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St. Louis car bomb victim fears state charges could be dropped against her attacker | I-Team

Circuit Attorney Kim Gardner's Office is being accused of violating the suspect's rights to a speedy trial

ST. LOUIS — Katie Motes thought lightning had struck her car outside her home just after 5 a.m. on Sept. 2, 2018.

“I was awakened to my entire house violently shaking and all the windows were vibrating and there was a huge explosion outside,” she recalled in an exclusive interview with the I-Team. “I looked out the window and I saw that my car was engulfed in flames.

“So I ran downstairs to get my child up and out of bed and tell him to get out of the house, there's been an explosion. And by the time I got upstairs and ran outside, it was in a massive ball of fire.”

When police arrived, they told her it was no lightning strike, or car malfunction, but rather someone had put a bomb under her MINI Cooper.

“When they asked me if I knew whether anyone would want to hurt me or my son, I said, ‘Yes, my ex-husband,’” she recalled.

Credit: Doug Howell
Car bomb victim Katie Motes fears her attacker, her ex-husband Dean McBaine, could be released without being convicted of state charges due to an oversight by the St. Louis Circuit Attorney's Office.

Now, four years later, Motes fears her ex-husband, Dean McBaine, will never spend a day in prison for the actual bombing due to an oversight on the part of St. Louis Circuit Attorney Kim Gardner’s office.

“I don't have a lot of hope right now,” she said as tears collected in her eyes. “I'm really helpless. I have tried to reach out and do everything I can, and I've also tried to protect my life and my son's life the best I can.”

A spokeswoman for Gardner’s office said prosecutors will not comment on a pending case.

A judge is expected to hear McBaine’s argument to dismiss the charges against him Wednesday.

Should the judge find Assistant Circuit Attorney Scott Swiney violated McBaine's rights, prosecutors cannot refile the charges against him.

And he will complete his sentence for the feds in December.

Escalating tensions

Two weeks before the bomb rocked The Hill neighborhood where Motes was living, McBaine was arrested for shooting into a room where his then 13-year-old son was sleeping during a domestic dispute in Jefferson City with the mother of another one of his children.

He was released the next day.

After that, Motes said she picked up her son, filed orders of protection against McBaine and brought her son to live with her full-time in St. Louis.

In that case, Cole County prosecutors charged him with child endangerment, unlawful use of a weapon and misdemeanor domestic assault.

In February 2021, Cole County Prosecutor William Locke Thompson and Cole County Judge John Beetem accepted a written guilty plea from McBaine. Beetem sentenced McBaine to time served and a $10 fine, according to court records.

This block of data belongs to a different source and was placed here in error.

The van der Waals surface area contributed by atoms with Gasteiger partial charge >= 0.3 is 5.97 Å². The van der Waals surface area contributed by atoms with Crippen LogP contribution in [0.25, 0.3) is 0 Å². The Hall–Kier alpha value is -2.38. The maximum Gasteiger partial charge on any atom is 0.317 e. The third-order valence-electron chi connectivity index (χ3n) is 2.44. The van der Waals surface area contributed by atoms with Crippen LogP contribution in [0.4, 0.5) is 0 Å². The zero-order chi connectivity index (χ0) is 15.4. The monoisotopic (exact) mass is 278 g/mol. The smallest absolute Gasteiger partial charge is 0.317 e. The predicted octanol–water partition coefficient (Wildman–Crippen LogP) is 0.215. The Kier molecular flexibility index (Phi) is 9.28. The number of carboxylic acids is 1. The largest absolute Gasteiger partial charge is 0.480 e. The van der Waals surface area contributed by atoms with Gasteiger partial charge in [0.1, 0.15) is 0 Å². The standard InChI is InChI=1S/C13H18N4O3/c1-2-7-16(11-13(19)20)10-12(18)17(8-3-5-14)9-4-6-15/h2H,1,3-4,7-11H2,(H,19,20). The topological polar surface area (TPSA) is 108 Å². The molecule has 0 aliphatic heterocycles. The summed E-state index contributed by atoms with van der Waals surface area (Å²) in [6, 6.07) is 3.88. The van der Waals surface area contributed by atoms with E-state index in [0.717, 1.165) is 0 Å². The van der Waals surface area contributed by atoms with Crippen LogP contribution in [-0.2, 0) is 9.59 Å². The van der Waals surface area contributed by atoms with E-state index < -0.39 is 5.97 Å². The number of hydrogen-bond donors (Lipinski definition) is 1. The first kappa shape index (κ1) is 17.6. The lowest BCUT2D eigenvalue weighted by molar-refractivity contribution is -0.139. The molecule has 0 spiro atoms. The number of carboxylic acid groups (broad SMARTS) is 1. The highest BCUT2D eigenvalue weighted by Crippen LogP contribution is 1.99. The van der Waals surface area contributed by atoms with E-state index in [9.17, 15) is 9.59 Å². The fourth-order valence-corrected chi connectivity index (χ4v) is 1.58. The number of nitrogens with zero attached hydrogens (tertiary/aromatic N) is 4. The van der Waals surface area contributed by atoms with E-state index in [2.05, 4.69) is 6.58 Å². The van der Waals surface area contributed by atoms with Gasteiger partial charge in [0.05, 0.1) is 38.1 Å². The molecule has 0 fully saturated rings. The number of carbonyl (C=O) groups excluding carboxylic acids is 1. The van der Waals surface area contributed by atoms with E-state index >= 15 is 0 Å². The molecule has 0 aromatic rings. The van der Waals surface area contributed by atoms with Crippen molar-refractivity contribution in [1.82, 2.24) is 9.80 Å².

“A parking ticket costs more than the fine he got,” she said.

Following the bombing in St. Louis, federal prosecutors charged McBaine with failure to register a bomb. He was convicted and sentenced to five years.

The St. Louis Circuit Attorney’s Office filed arson, endangering the welfare of a child, property damage and unlawful possession of a weapon charges against him, too.

“It totaled my car, it blew out my driveway, there's massive indentations from where the bomb exploded, it melted the siding on my house, it melted part of my neighbor's home, it torched my yard, torched my neighbor's yard, the gutters, the fencing,” Motes said.

While still in federal prison in May 2021, court records show McBaine filed a request for a speedy trial.

That gives state prosecutors 180 days to take someone to court.

But prosecutors can object, and ask a judge to deny someone’s motion for a speedy trial if enough evidence is presented to justify a delay.

In McBaine’s case, court records show prosecutors did not object to McBaine’s request for a speedy trial.

‘Excessive delays’

On Nov. 22, 2021, McBaine’s attorney Robert Taaffe filed a motion to dismiss the state’s charges against him.

“The excessive delay in bringing defendant to trial on these charges has denied this defendant his right to a speedy and fair trial and his right not to be deprived of life, liberty, or property without due process of law,” Taaffe wrote.

On Dec. 9, 2021, Assistant Circuit Attorney Scott Swiney filed a motion objecting to McBaine’s request for the charges to be dismissed.

“A properly filed request for disposition of detainers triggers mandatory responses on the part of the Bureau of Prisons to notify the state of the action, that does not appear to have happened in this case,” Swiney wrote.

The I-Team found a response from the Bureau of Prisons attached to McBaine’s original handwritten motion for a speedy trial filed in May.

“I feel like they abandoned this case,” Motes said.

She’s still haunted by the what-ifs.

“My car was parked and between two gas lines within six feet on each side that day, and if my car would have been parked a little bit closer, it would hit both gas lines and probably flattened our entire neighborhood,” she said.

McBaine’s attorney did not return a phone call seeking comment.

His release from federal custody is scheduled for Dec. 15, 2022.

Motes said she’s terrified.

“I’m fearful that obviously he would come after me or my son or any of his other siblings or the mothers of his other children,” she said. “It’s a huge concern.”

The video below is KSDK's coverage of McBaine's conviction on federal charges in January 2020.